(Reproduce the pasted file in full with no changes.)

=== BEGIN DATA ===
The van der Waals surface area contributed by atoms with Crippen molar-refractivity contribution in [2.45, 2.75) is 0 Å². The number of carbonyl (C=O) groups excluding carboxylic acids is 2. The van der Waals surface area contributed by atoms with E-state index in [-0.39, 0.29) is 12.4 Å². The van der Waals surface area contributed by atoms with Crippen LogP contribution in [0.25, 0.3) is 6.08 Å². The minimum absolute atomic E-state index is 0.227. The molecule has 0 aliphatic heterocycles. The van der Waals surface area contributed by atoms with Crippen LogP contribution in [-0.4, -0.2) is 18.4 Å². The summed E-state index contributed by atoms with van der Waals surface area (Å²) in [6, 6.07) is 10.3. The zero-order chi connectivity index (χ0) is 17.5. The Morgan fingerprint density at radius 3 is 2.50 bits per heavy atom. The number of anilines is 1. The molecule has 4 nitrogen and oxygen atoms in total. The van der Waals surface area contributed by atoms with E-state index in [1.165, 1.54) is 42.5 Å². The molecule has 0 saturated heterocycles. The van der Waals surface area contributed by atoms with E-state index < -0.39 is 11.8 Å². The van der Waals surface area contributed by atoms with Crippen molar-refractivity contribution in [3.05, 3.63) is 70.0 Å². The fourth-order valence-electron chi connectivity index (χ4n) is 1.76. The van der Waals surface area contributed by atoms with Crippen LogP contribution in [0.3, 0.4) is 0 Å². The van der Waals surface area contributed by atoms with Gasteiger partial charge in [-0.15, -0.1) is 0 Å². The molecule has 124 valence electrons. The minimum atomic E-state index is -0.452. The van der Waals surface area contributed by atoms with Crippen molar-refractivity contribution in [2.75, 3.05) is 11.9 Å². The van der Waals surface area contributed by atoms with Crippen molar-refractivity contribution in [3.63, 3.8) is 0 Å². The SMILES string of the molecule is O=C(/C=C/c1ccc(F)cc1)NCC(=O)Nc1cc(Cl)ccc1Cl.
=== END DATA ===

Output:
The van der Waals surface area contributed by atoms with Crippen molar-refractivity contribution in [2.45, 2.75) is 0 Å². The number of carbonyl (C=O) groups excluding carboxylic acids is 2. The van der Waals surface area contributed by atoms with E-state index in [-0.39, 0.29) is 12.4 Å². The van der Waals surface area contributed by atoms with Crippen LogP contribution in [0.25, 0.3) is 6.08 Å². The minimum absolute atomic E-state index is 0.227. The molecule has 0 aliphatic heterocycles. The van der Waals surface area contributed by atoms with Crippen LogP contribution in [-0.4, -0.2) is 18.4 Å². The summed E-state index contributed by atoms with van der Waals surface area (Å²) in [6, 6.07) is 10.3. The zero-order chi connectivity index (χ0) is 17.5. The Morgan fingerprint density at radius 3 is 2.50 bits per heavy atom. The number of anilines is 1. The molecule has 4 nitrogen and oxygen atoms in total. The van der Waals surface area contributed by atoms with E-state index in [1.165, 1.54) is 42.5 Å². The molecule has 0 saturated heterocycles. The van der Waals surface area contributed by atoms with E-state index < -0.39 is 11.8 Å². The van der Waals surface area contributed by atoms with Crippen molar-refractivity contribution in [3.05, 3.63) is 70.0 Å². The fourth-order valence-electron chi connectivity index (χ4n) is 1.76. The van der Waals surface area contributed by atoms with Crippen LogP contribution in [0.3, 0.4) is 0 Å². The van der Waals surface area contributed by atoms with Gasteiger partial charge in [-0.15, -0.1) is 0 Å². The molecule has 124 valence electrons. The minimum atomic E-state index is -0.452. The van der Waals surface area contributed by atoms with Crippen molar-refractivity contribution in [2.75, 3.05) is 11.9 Å². The van der Waals surface area contributed by atoms with Crippen molar-refractivity contribution in [3.63, 3.8) is 0 Å². The SMILES string of the molecule is O=C(/C=C/c1ccc(F)cc1)NCC(=O)Nc1cc(Cl)ccc1Cl.